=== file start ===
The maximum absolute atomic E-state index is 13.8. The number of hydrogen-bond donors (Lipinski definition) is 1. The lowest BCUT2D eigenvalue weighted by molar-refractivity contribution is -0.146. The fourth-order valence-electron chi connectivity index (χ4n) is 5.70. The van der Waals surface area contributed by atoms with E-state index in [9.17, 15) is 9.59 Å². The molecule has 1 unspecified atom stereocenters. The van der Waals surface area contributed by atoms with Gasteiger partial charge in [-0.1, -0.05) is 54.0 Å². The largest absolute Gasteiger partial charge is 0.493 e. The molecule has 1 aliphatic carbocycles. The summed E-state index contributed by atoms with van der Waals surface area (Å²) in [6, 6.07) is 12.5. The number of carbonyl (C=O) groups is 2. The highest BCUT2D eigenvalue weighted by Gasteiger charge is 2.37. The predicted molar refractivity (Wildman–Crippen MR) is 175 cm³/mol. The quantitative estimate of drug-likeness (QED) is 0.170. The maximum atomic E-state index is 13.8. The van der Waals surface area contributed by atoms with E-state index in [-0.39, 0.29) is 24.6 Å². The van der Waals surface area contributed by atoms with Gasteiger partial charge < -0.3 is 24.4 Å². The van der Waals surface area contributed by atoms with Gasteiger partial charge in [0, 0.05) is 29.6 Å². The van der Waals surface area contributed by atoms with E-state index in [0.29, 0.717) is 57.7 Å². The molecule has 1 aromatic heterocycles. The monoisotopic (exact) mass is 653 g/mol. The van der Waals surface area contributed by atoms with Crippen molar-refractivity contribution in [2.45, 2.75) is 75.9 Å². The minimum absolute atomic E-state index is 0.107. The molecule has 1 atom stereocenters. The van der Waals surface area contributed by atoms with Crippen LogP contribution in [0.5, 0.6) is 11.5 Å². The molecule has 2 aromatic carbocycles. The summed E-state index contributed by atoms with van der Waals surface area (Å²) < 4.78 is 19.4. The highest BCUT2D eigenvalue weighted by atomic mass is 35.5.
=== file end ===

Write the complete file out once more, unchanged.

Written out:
The maximum absolute atomic E-state index is 13.8. The number of hydrogen-bond donors (Lipinski definition) is 1. The lowest BCUT2D eigenvalue weighted by molar-refractivity contribution is -0.146. The fourth-order valence-electron chi connectivity index (χ4n) is 5.70. The van der Waals surface area contributed by atoms with E-state index in [9.17, 15) is 9.59 Å². The molecule has 1 unspecified atom stereocenters. The van der Waals surface area contributed by atoms with Gasteiger partial charge in [-0.1, -0.05) is 54.0 Å². The largest absolute Gasteiger partial charge is 0.493 e. The molecule has 1 aliphatic carbocycles. The summed E-state index contributed by atoms with van der Waals surface area (Å²) in [6, 6.07) is 12.5. The number of carbonyl (C=O) groups is 2. The highest BCUT2D eigenvalue weighted by Gasteiger charge is 2.37. The predicted molar refractivity (Wildman–Crippen MR) is 175 cm³/mol. The quantitative estimate of drug-likeness (QED) is 0.170. The maximum atomic E-state index is 13.8. The van der Waals surface area contributed by atoms with E-state index in [-0.39, 0.29) is 24.6 Å². The van der Waals surface area contributed by atoms with Gasteiger partial charge < -0.3 is 24.4 Å². The van der Waals surface area contributed by atoms with Gasteiger partial charge in [0, 0.05) is 29.6 Å². The van der Waals surface area contributed by atoms with E-state index in [0.29, 0.717) is 57.7 Å². The molecule has 1 aromatic heterocycles. The monoisotopic (exact) mass is 653 g/mol. The van der Waals surface area contributed by atoms with Crippen molar-refractivity contribution in [2.45, 2.75) is 75.9 Å². The minimum absolute atomic E-state index is 0.107. The molecule has 1 atom stereocenters. The van der Waals surface area contributed by atoms with Crippen LogP contribution in [0.5, 0.6) is 11.5 Å². The molecule has 2 aromatic carbocycles. The summed E-state index contributed by atoms with van der Waals surface area (Å²) < 4.78 is 19.4. The highest BCUT2D eigenvalue weighted by atomic mass is 35.5.